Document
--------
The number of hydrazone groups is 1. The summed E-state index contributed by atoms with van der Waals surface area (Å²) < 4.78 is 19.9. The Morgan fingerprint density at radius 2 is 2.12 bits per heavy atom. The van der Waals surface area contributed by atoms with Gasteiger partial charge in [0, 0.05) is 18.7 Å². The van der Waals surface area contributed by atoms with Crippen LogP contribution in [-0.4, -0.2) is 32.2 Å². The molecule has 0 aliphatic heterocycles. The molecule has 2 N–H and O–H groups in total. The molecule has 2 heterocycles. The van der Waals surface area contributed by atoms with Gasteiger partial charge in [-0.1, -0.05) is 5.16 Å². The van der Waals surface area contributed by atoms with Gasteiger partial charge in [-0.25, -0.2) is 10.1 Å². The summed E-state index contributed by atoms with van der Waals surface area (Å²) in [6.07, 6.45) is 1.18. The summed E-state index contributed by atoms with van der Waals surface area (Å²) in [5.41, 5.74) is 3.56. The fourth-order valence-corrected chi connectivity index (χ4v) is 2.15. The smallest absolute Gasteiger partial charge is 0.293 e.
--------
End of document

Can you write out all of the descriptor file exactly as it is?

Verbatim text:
The number of hydrazone groups is 1. The summed E-state index contributed by atoms with van der Waals surface area (Å²) < 4.78 is 19.9. The Morgan fingerprint density at radius 2 is 2.12 bits per heavy atom. The van der Waals surface area contributed by atoms with Gasteiger partial charge in [0, 0.05) is 18.7 Å². The van der Waals surface area contributed by atoms with Crippen LogP contribution in [-0.4, -0.2) is 32.2 Å². The molecule has 0 aliphatic heterocycles. The molecule has 2 N–H and O–H groups in total. The molecule has 2 heterocycles. The van der Waals surface area contributed by atoms with Gasteiger partial charge in [-0.1, -0.05) is 5.16 Å². The van der Waals surface area contributed by atoms with Gasteiger partial charge in [-0.25, -0.2) is 10.1 Å². The summed E-state index contributed by atoms with van der Waals surface area (Å²) in [6.07, 6.45) is 1.18. The summed E-state index contributed by atoms with van der Waals surface area (Å²) in [5.41, 5.74) is 3.56. The fourth-order valence-corrected chi connectivity index (χ4v) is 2.15. The smallest absolute Gasteiger partial charge is 0.293 e.